Local Amateurs

    As long as the boys in their experiments confined themselves to receiving stations and to transmitting spark coils, the waves of which did not have a radiating zone of more than a mile or two and were not noticed among the ether waves from the large stations, just as in the analogy of the pond the ripples from pebbles quickly disappear among the larger waves there was no interference and no cause for complaint.
    But the American boy kept pace with the latest inventions. He soon abandoned the Marconi coherer and decoherer, the former of which he made with a small tube of glass, a platinum wire and the nickel and silver filings from a nickel and a dime; the latter is from an ordinary electric bell tapper, and made himself the latest electrolytic detector, which he connected with a pair of the most delicate telephone receivers which can be purchased from any dealer in electric goods. I found one San Francisco youth using a pair of receivers more sensitive and of greater receiving power than those used by the navy department.
    With the ability to receive came the ambition to send or transmit. Unable to buy the long distance spark coils, the price of which runs well up into hundreds of dollars, he obtained plans and diagrams and, with remarkable ingenuity and dogged determination, set to work to wind his own primary and secondary coils and made powerful condensers of various material, not a little of which he found in junk piles. The sparks from such coils can cause annoyance and interference when Uncle Sam's aerograms are flitting through the ether.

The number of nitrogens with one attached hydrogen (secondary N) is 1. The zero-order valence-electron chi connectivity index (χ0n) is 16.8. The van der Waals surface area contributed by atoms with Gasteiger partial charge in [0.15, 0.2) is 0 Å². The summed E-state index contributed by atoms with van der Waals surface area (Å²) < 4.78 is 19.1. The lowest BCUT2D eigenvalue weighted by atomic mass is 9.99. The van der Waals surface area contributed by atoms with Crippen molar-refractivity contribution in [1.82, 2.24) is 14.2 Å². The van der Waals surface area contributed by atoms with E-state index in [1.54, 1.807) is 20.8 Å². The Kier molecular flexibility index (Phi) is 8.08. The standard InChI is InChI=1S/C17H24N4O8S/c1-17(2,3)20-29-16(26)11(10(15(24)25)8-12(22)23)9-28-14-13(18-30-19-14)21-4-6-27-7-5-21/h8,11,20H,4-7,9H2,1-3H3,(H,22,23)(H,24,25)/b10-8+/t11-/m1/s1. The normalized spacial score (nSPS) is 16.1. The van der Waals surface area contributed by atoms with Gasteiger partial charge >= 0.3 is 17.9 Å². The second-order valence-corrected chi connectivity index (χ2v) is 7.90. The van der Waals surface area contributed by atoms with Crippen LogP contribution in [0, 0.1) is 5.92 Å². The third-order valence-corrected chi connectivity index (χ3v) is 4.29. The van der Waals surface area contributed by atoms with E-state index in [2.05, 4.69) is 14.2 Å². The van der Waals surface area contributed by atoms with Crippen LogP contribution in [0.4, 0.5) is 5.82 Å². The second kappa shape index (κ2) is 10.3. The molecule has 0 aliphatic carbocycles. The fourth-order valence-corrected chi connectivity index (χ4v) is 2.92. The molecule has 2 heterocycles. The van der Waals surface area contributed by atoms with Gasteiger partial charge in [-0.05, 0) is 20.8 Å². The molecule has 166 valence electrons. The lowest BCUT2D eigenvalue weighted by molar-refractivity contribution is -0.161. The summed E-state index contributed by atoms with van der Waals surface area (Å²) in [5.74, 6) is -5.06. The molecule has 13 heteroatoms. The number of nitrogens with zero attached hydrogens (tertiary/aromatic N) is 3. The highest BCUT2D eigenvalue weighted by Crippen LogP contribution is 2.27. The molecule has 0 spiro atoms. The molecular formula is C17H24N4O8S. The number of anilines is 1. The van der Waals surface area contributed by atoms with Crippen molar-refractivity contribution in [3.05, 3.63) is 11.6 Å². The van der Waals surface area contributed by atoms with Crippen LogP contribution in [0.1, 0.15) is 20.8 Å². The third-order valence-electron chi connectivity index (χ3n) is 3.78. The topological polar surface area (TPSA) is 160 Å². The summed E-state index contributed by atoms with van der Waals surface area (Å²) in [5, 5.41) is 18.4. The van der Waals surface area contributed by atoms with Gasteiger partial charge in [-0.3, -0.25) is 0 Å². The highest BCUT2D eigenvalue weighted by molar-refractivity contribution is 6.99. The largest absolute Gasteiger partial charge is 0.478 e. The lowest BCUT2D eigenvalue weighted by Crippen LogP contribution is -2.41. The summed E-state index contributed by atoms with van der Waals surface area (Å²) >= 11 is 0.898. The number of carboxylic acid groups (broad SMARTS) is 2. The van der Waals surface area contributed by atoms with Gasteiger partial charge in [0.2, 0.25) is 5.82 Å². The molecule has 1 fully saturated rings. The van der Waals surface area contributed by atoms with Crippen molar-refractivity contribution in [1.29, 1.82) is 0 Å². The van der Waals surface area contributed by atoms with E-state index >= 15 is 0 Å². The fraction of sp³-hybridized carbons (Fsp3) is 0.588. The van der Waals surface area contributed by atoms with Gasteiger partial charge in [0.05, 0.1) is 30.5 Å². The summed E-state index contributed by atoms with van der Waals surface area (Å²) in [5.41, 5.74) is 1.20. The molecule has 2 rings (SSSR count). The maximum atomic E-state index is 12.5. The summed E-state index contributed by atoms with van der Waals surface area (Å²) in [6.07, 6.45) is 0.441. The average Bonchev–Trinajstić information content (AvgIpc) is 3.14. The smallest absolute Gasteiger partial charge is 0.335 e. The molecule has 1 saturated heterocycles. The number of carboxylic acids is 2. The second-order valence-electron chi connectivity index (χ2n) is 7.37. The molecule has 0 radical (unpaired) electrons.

"Selective" wireless telegraphy, that is, a system by which interferences from other stations are eliminated through syntonizing the receiving apparatus with the wave length of the transmitting station by means of a "tuner," has made great advances lately, but does not wholly cut interferences when the latter comes from a strong spark in the vicinity of the receiving station. There are instruments for which it is claimed that they will eliminate all signals regardless of how close or strong, whose wave lengths vary in a slight degree from that of the station to which it is "attuned." But few of either government or commercial stations, at least on this coast, are equipped with them.
    I have heard the buzzlike signals from a half dozen stations at the same time, and with the "tuner" have been able to pick out the particular station that I wanted to read and "shut out" the others, or at least made them so faint that they did not confuse me. However, when receiving from a station at a great distance whose waves are coming so faintly that they are barely discernible to the ear, and a station within a few miles and having a strong spark "breaks in," as the incident referred to when Mare Island was receiving from Point Loma and some boy in Alameda broke in, the latter comes so much louder that it practically blots out the faint "buzz" from the distant station. That is one of the principal sources of complaint made by the naval stations, not only against the boys with experimental equipments of unusual strength, but also against some of the commercial stations who sometimes may fail to recognize the right of government business to have precedence over everything else.